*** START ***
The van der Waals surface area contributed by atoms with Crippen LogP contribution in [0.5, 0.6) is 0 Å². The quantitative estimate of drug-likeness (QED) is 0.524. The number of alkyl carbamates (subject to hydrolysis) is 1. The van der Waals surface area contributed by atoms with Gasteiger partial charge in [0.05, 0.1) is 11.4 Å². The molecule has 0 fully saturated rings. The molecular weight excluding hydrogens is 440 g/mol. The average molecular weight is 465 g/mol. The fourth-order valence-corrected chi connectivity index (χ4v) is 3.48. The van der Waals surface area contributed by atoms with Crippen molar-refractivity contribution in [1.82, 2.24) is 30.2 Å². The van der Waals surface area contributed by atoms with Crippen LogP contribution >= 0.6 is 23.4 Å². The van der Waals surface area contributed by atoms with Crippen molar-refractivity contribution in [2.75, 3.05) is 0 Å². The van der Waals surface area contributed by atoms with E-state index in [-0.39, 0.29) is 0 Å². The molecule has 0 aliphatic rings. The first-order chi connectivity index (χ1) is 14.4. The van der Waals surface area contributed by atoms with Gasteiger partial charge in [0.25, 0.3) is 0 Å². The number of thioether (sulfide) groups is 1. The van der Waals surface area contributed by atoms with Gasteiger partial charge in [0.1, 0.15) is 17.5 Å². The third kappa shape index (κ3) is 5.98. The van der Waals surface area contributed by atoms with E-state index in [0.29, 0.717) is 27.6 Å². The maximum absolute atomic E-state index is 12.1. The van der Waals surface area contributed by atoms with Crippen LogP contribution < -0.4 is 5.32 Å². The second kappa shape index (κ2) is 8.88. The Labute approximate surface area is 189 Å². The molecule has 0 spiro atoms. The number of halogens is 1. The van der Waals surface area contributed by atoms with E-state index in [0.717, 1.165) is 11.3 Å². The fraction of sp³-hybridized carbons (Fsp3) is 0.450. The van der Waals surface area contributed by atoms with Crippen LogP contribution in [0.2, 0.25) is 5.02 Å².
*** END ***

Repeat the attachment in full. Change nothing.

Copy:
The van der Waals surface area contributed by atoms with Crippen LogP contribution in [0.5, 0.6) is 0 Å². The quantitative estimate of drug-likeness (QED) is 0.524. The number of alkyl carbamates (subject to hydrolysis) is 1. The van der Waals surface area contributed by atoms with Gasteiger partial charge in [0.05, 0.1) is 11.4 Å². The molecule has 0 fully saturated rings. The molecular weight excluding hydrogens is 440 g/mol. The average molecular weight is 465 g/mol. The fourth-order valence-corrected chi connectivity index (χ4v) is 3.48. The van der Waals surface area contributed by atoms with Crippen molar-refractivity contribution in [1.82, 2.24) is 30.2 Å². The van der Waals surface area contributed by atoms with Crippen LogP contribution >= 0.6 is 23.4 Å². The van der Waals surface area contributed by atoms with Crippen molar-refractivity contribution in [2.75, 3.05) is 0 Å². The van der Waals surface area contributed by atoms with E-state index in [-0.39, 0.29) is 0 Å². The molecule has 0 aliphatic rings. The first-order chi connectivity index (χ1) is 14.4. The van der Waals surface area contributed by atoms with Gasteiger partial charge in [0.25, 0.3) is 0 Å². The number of thioether (sulfide) groups is 1. The van der Waals surface area contributed by atoms with Gasteiger partial charge in [0.1, 0.15) is 17.5 Å². The third kappa shape index (κ3) is 5.98. The van der Waals surface area contributed by atoms with E-state index in [0.29, 0.717) is 27.6 Å². The maximum absolute atomic E-state index is 12.1. The van der Waals surface area contributed by atoms with Crippen LogP contribution < -0.4 is 5.32 Å². The second kappa shape index (κ2) is 8.88. The Labute approximate surface area is 189 Å². The molecule has 0 spiro atoms. The number of halogens is 1. The van der Waals surface area contributed by atoms with E-state index in [0.717, 1.165) is 11.3 Å². The fraction of sp³-hybridized carbons (Fsp3) is 0.450. The van der Waals surface area contributed by atoms with Crippen LogP contribution in [0.2, 0.25) is 5.02 Å².